Olestra was approved by the Food and Drug Administration for use as a food additive in 1996 and was initially used in potato chips under the WOW brand by Frito Lay. In 1998, which was the first year Olestra products were marketed nationally after the FDA’s Food Advisory Committee confirmed a judgment it made 2 years earlier, sales were over $400 million (Nestle 338). However, by 2000 sales slowed to $200 million, largely caused by the unappealing side effects described on the FDA-mandated health warning label:
This condition (normally occurring only by excessive consumption in a short period of time) became popularly known as "anal leakage."
One of the main concerns of the FDA about Olestra was the irony that it would encourage consumers to eat more of the "top of the pyramid" foods due to the perception of it being more healthy; a paradox resulting in over-consumption thinking that Olestra allows that without consequence (Nestle, 339-340,2002). In light of this fact, approving Olestra as an additive would have meant that consumers would be consuming a food with a relatively high amount of an additive, and the long-term health effects were not documented. This fact is what made the FDA particularly hesitant to approve the product in addition to the side effects such as diarrhea and concern for the loss of fat-soluble vitamins (Nestle, 340).
The approval came on the heels of 30 years of research and development by Procter and Gamble. Olestra was originally filed as a drug with the FDA in 1975, but after not being able to prove the efficacy of olestra to lower blood cholesterol levels by at least 15%, Procter and Gamble abandoned the drug-approval petition and returned to try to approve olestra as a food additive (Nestle 341). P&G garnered congressional support in securing patents to maintain property rights on the product until approval in 1996 (Nestle, 347, 2002).
The FDA removed the warning requirement in 2003 as it had "conducted a scientific review of several post-market studies submitted by P&G, as well as adverse event reports submitted by P&G and the Center for Science in the Public Interest (a particularly outspoken critic). The FDA concluded that the label statement was no longer warranted in spite of having received over 20,000 complaints.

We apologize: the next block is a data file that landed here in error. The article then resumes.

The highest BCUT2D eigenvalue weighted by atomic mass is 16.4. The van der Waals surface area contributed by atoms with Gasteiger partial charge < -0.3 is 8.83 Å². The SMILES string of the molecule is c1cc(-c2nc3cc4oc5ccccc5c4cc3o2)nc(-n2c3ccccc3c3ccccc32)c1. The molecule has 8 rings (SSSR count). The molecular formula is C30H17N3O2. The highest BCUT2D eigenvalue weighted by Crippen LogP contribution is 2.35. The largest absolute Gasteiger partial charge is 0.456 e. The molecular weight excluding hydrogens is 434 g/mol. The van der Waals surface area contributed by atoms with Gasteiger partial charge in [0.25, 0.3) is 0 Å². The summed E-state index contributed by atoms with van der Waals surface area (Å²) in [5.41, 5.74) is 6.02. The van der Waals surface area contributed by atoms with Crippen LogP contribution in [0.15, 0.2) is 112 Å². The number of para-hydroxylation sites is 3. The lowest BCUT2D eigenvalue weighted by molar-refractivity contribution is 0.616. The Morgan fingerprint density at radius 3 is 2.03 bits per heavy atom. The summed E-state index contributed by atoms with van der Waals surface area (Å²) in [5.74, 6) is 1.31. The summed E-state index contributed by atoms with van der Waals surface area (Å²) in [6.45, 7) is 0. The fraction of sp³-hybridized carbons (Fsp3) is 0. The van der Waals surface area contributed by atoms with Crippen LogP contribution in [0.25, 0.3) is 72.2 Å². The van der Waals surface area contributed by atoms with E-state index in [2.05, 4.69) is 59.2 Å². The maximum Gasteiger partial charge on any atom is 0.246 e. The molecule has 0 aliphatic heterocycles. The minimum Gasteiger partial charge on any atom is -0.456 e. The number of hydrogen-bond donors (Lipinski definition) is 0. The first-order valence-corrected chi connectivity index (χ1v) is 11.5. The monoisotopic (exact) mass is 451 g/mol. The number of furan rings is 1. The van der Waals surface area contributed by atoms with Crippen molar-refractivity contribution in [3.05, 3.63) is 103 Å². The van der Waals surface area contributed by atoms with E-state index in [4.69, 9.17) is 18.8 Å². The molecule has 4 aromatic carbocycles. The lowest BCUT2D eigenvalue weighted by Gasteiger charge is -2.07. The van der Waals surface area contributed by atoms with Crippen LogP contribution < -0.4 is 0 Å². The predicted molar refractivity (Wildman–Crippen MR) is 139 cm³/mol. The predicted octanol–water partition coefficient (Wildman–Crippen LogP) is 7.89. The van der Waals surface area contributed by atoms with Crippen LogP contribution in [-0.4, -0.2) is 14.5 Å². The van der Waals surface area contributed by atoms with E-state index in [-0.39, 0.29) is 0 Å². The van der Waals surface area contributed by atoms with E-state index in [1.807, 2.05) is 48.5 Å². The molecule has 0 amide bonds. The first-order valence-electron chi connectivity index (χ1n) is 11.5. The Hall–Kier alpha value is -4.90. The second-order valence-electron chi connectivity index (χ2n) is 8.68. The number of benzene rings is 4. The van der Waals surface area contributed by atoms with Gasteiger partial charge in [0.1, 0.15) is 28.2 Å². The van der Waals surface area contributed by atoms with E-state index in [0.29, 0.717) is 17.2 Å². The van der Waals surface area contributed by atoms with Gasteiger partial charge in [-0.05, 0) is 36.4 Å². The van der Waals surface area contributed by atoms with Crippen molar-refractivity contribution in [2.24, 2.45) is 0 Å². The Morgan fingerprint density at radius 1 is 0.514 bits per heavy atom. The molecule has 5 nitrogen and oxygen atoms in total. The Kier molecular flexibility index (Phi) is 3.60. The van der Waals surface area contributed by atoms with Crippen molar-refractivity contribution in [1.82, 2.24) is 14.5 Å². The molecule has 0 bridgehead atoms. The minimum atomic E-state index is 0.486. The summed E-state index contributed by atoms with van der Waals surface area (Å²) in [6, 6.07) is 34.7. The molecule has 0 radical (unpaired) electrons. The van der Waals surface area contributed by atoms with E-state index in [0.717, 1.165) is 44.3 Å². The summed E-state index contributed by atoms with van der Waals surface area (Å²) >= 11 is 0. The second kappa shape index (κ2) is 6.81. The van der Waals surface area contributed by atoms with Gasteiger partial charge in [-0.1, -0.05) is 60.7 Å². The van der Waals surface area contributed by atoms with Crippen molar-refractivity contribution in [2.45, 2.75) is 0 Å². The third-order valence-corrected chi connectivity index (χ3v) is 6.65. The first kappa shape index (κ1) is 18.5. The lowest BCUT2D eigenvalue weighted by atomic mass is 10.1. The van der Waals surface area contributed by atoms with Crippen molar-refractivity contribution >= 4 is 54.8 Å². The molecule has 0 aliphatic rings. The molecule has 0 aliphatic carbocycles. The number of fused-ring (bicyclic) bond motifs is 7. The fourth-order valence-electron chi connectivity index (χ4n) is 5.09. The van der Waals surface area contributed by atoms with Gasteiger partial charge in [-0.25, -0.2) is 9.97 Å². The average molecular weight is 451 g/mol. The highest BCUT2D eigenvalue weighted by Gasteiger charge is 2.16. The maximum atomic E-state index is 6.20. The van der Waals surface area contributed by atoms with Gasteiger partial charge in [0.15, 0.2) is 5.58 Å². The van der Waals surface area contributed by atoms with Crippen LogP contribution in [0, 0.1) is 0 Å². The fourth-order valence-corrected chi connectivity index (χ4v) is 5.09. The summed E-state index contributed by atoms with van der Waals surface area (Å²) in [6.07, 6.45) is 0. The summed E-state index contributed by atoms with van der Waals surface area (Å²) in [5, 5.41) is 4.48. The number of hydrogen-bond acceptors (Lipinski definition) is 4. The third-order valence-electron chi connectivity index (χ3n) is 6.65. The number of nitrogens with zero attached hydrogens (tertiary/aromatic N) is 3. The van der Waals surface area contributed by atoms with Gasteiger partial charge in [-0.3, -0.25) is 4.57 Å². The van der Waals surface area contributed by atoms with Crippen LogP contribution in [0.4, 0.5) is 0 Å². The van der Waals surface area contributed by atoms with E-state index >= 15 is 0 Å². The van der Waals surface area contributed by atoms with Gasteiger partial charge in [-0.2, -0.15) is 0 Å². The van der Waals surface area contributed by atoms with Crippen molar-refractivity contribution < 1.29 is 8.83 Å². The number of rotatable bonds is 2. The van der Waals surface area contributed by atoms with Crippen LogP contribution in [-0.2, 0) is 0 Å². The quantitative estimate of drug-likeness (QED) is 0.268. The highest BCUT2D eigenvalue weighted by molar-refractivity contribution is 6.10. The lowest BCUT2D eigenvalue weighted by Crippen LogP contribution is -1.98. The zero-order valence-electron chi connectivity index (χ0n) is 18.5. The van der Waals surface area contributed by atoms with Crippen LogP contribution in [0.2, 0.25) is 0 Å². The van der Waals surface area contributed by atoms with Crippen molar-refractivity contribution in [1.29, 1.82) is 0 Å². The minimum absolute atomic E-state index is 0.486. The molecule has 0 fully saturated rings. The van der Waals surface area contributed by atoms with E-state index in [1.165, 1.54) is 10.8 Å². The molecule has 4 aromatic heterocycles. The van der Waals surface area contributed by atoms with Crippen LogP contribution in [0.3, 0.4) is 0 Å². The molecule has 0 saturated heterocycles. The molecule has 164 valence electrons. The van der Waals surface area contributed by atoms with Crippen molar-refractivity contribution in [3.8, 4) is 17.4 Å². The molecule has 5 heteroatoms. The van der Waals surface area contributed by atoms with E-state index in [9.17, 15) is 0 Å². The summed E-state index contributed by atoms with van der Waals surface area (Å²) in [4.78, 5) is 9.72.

Since it contains fatty acid functional groups, Olestra is able to dissolve lipid-soluble vitamins such as vitamin D, vitamin E, vitamin K, and vitamin A, along with carotenoids. Fat soluble nutrients consumed along with Olestra products are excreted along with the undigested Olestra molecules. To counteract this loss of nutrient, products made with Olestra are fortified with oil soluble vitamins to compensate for this loss to fecal matter.
When removing the Olestra warning label, the FDA cited a 6-week Procter & Gamble (makers of Olestra) study of more than 3000 people showing that an Olestra-eating group experienced only a small increase in bowel movement frequency.
P&G also worked hard in its publicity campaigns to highlight the positives of the additive, even working directly with the health-care community (Nestle, 351, 2002). But, outside of the popular culture disapproval of the product, many consumers simply did not see the speedy results for which they had hoped from a product they saw as being a cure all. This was because Olestra only dealt with the fat component of the overall dietary pattern of Americans. Foods containing olestra do contain calories and many Americans believed that they could just eat more of them to compensate for the less "saved" (Nestle 353). Eating olestra chips was not a particularly efficient way to improve one's diet overall.
In 1999, researchers discovered that Olestra helps facilitate the removal of dioxins from the body, as it apparently binds to dioxins in a manner similar to that of normal fats. This unexpected side effect may make the substance useful in treating victims of dioxin poisoning.